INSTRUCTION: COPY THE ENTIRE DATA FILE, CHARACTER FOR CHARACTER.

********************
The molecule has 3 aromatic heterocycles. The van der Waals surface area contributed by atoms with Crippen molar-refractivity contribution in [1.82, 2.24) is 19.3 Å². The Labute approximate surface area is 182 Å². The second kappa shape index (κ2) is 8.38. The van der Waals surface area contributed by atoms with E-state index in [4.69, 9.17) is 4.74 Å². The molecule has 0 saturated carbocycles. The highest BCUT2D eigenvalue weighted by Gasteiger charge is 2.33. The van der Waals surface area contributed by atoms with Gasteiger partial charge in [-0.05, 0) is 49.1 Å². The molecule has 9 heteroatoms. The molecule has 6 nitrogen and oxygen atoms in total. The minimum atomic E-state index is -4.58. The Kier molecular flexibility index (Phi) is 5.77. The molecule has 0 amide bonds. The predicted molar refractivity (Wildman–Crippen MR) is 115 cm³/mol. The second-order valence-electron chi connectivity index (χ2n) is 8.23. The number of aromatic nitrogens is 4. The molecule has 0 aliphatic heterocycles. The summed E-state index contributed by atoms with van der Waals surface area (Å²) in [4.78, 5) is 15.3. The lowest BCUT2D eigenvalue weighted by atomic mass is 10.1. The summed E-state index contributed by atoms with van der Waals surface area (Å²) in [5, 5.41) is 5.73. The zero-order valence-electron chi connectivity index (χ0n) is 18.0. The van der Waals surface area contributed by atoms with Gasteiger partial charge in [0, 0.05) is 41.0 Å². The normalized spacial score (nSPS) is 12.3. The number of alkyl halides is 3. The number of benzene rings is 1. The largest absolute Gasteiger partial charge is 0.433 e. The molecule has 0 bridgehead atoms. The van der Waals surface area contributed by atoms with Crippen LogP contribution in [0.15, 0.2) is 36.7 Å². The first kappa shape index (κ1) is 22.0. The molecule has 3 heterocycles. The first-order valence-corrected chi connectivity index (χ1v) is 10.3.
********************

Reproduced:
The molecule has 3 aromatic heterocycles. The van der Waals surface area contributed by atoms with Crippen molar-refractivity contribution in [1.82, 2.24) is 19.3 Å². The Labute approximate surface area is 182 Å². The second kappa shape index (κ2) is 8.38. The van der Waals surface area contributed by atoms with E-state index in [4.69, 9.17) is 4.74 Å². The molecule has 0 saturated carbocycles. The highest BCUT2D eigenvalue weighted by Gasteiger charge is 2.33. The van der Waals surface area contributed by atoms with Gasteiger partial charge in [-0.05, 0) is 49.1 Å². The molecule has 9 heteroatoms. The molecule has 6 nitrogen and oxygen atoms in total. The minimum atomic E-state index is -4.58. The Kier molecular flexibility index (Phi) is 5.77. The molecule has 0 amide bonds. The predicted molar refractivity (Wildman–Crippen MR) is 115 cm³/mol. The second-order valence-electron chi connectivity index (χ2n) is 8.23. The number of aromatic nitrogens is 4. The molecule has 0 aliphatic heterocycles. The summed E-state index contributed by atoms with van der Waals surface area (Å²) in [4.78, 5) is 15.3. The lowest BCUT2D eigenvalue weighted by atomic mass is 10.1. The summed E-state index contributed by atoms with van der Waals surface area (Å²) in [5, 5.41) is 5.73. The zero-order valence-electron chi connectivity index (χ0n) is 18.0. The van der Waals surface area contributed by atoms with Gasteiger partial charge in [0, 0.05) is 41.0 Å². The normalized spacial score (nSPS) is 12.3. The number of alkyl halides is 3. The number of benzene rings is 1. The largest absolute Gasteiger partial charge is 0.433 e. The molecule has 0 bridgehead atoms. The van der Waals surface area contributed by atoms with Crippen LogP contribution in [0.15, 0.2) is 36.7 Å². The first kappa shape index (κ1) is 22.0. The molecule has 3 heterocycles. The first-order valence-corrected chi connectivity index (χ1v) is 10.3.